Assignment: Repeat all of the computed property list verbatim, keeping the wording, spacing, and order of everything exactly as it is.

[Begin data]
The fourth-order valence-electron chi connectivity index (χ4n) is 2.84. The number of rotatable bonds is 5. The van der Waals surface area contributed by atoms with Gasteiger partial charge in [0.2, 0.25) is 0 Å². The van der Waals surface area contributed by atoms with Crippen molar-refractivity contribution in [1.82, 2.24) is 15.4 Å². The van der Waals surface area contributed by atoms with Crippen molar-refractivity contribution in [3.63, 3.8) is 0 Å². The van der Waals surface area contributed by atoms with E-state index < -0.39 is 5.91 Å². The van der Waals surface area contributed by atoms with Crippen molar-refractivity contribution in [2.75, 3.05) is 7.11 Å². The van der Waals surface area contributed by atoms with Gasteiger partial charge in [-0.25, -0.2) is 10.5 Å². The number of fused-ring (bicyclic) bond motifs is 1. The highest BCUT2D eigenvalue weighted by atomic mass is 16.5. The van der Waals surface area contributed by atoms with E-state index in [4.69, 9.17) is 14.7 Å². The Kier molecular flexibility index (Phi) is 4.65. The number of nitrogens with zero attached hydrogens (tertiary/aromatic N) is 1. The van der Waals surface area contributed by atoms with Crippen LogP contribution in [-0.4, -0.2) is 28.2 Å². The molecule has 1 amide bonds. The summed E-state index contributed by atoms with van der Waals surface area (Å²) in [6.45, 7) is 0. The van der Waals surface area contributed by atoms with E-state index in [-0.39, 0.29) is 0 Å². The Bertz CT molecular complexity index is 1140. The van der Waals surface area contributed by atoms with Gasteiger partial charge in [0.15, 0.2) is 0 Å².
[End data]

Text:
The fourth-order valence-electron chi connectivity index (χ4n) is 2.84. The number of rotatable bonds is 5. The van der Waals surface area contributed by atoms with Gasteiger partial charge in [0.2, 0.25) is 0 Å². The van der Waals surface area contributed by atoms with Crippen molar-refractivity contribution in [1.82, 2.24) is 15.4 Å². The van der Waals surface area contributed by atoms with Crippen molar-refractivity contribution in [3.63, 3.8) is 0 Å². The van der Waals surface area contributed by atoms with E-state index < -0.39 is 5.91 Å². The van der Waals surface area contributed by atoms with Crippen molar-refractivity contribution in [2.75, 3.05) is 7.11 Å². The van der Waals surface area contributed by atoms with Gasteiger partial charge in [-0.25, -0.2) is 10.5 Å². The number of fused-ring (bicyclic) bond motifs is 1. The highest BCUT2D eigenvalue weighted by atomic mass is 16.5. The van der Waals surface area contributed by atoms with E-state index in [4.69, 9.17) is 14.7 Å². The Kier molecular flexibility index (Phi) is 4.65. The number of nitrogens with zero attached hydrogens (tertiary/aromatic N) is 1. The van der Waals surface area contributed by atoms with Crippen LogP contribution in [-0.4, -0.2) is 28.2 Å². The molecule has 1 amide bonds. The summed E-state index contributed by atoms with van der Waals surface area (Å²) in [6.45, 7) is 0. The van der Waals surface area contributed by atoms with E-state index in [-0.39, 0.29) is 0 Å². The Bertz CT molecular complexity index is 1140. The van der Waals surface area contributed by atoms with Gasteiger partial charge in [0.15, 0.2) is 0 Å².